Colony Assessment is An important part of bee improvement for all beekeepers
In order to improve our bees, we need to know what we have got. We then need to make comparisons with our own colonies and those of other beekeepers, otherwise how do we know what can be achieved? Not only do we need to assess colonies, but we also need to assess other people’s handling techniques. Very often a colony will behave differently in different hands. They may be very easy to handle if they are treated kindly and with respect by one person, yet can get fired up in the hands of someone who uses “crash bang” methods without care, or less smoke.
The assessment of colonies is a personal thing and unless the beekeeper is part of a group where there are standard procedures, they will probably develop their own way of doing things. That’s fine by me and shouldn’t be discouraged. What I have found useful is for one person to make an assessment of all colonies being assessed. This gives consistency and a fairer assessment, certainly for temper.
It is argued by some that the ordinary beekeeper with a small number of colonies can’t assess their bees, but that is not true. I suggest attending apiary meetings at your local BKA as often as you can, or work with other beekeepers. What is wrong with visiting others? You will all learn a lot. I am in no doubt that all beekeepers should have at least two colonies, so if there is a problem with one, they can be helped by the other without seeking outside help. One of those colonies will be better than the other, so you have made a start. Comparison with other bees will take you a step further and all of a sudden you will have knowledge of perhaps 10-20 colonies.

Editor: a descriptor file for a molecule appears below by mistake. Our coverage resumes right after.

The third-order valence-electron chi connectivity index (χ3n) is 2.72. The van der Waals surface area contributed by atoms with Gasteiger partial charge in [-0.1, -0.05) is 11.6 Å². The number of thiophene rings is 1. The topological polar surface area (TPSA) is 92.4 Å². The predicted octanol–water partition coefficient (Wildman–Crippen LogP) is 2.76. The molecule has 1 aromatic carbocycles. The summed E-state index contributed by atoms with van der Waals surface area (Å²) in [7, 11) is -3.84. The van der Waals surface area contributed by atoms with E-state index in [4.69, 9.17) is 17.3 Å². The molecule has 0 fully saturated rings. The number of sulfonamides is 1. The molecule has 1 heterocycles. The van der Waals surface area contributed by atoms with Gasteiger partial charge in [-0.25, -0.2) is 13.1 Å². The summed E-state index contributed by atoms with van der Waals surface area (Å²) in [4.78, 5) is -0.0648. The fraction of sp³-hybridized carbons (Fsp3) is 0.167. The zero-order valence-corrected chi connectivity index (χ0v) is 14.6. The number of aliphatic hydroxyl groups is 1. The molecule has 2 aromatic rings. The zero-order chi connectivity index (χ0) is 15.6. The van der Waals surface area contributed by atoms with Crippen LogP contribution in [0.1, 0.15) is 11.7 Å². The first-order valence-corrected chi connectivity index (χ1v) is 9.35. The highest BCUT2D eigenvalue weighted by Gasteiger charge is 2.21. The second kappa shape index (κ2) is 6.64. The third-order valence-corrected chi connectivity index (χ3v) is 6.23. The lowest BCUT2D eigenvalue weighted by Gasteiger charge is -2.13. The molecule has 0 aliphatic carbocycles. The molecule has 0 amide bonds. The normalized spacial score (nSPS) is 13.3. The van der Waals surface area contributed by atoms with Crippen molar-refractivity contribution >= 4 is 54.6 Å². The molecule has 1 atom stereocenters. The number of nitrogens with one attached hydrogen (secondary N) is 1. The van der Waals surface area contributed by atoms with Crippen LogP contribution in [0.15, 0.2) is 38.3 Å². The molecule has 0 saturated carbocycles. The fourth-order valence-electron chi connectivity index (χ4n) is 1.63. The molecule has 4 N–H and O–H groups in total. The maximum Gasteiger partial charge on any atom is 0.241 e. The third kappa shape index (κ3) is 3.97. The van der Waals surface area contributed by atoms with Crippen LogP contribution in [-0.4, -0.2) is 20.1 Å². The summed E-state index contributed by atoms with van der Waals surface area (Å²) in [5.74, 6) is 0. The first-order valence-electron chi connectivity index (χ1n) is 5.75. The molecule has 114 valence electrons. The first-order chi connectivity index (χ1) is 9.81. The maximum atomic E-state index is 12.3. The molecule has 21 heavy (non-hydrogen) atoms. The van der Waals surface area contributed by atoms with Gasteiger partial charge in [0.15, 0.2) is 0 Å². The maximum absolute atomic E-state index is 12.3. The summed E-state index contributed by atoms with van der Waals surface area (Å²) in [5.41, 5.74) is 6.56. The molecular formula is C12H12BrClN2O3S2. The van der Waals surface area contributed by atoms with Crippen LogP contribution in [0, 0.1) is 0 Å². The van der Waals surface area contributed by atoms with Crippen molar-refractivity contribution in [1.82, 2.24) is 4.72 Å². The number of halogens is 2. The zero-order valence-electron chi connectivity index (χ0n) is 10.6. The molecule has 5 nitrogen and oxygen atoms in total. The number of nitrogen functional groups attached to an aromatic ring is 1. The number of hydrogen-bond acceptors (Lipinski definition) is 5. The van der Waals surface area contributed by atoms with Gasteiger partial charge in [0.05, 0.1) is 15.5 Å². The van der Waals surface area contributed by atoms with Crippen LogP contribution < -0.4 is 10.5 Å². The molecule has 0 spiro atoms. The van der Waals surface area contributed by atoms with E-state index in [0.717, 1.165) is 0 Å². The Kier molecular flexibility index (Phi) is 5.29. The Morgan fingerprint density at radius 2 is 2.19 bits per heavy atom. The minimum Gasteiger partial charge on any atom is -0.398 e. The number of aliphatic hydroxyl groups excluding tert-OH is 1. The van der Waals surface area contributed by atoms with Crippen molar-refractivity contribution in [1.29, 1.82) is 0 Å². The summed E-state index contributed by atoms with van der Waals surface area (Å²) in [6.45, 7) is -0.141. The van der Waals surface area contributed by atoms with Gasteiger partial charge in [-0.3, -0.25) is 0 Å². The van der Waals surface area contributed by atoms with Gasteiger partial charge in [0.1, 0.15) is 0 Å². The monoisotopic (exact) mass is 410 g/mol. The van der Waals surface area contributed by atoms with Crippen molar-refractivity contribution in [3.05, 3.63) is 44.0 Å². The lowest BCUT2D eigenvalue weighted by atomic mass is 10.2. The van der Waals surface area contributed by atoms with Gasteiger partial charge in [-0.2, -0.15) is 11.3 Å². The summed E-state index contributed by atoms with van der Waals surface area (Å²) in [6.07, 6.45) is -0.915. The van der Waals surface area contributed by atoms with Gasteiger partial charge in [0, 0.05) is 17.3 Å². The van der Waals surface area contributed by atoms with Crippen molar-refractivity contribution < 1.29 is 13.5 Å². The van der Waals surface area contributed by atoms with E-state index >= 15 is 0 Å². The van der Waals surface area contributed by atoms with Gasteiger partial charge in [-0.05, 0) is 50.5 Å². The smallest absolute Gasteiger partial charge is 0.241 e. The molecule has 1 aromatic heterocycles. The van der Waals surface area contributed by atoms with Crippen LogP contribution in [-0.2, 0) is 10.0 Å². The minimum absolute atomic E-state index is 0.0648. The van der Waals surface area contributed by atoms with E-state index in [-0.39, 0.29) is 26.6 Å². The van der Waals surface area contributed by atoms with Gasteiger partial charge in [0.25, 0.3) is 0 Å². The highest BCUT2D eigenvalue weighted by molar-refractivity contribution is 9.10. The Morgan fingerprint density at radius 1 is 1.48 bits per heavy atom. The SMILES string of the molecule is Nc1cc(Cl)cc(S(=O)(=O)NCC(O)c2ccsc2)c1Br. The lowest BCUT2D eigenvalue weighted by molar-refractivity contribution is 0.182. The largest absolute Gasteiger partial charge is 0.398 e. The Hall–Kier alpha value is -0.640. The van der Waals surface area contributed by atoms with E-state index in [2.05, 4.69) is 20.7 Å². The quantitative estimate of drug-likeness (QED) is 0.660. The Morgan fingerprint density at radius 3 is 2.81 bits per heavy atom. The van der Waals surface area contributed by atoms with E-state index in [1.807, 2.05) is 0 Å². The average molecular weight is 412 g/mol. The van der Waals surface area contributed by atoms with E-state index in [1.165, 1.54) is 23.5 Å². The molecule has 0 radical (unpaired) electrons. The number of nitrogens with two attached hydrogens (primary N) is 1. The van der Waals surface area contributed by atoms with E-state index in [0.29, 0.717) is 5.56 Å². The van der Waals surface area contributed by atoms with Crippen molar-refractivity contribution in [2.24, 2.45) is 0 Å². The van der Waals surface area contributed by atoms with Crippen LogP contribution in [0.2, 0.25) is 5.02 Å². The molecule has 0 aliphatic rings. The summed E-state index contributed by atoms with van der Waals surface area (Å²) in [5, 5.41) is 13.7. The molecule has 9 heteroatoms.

To assess something you need a set of criteria to assess against. If you are assessing something, you are measuring it. If you are measuring it you need measurements and a method of recording. These are not difficult to achieve. See the buttons on the top left for futher help.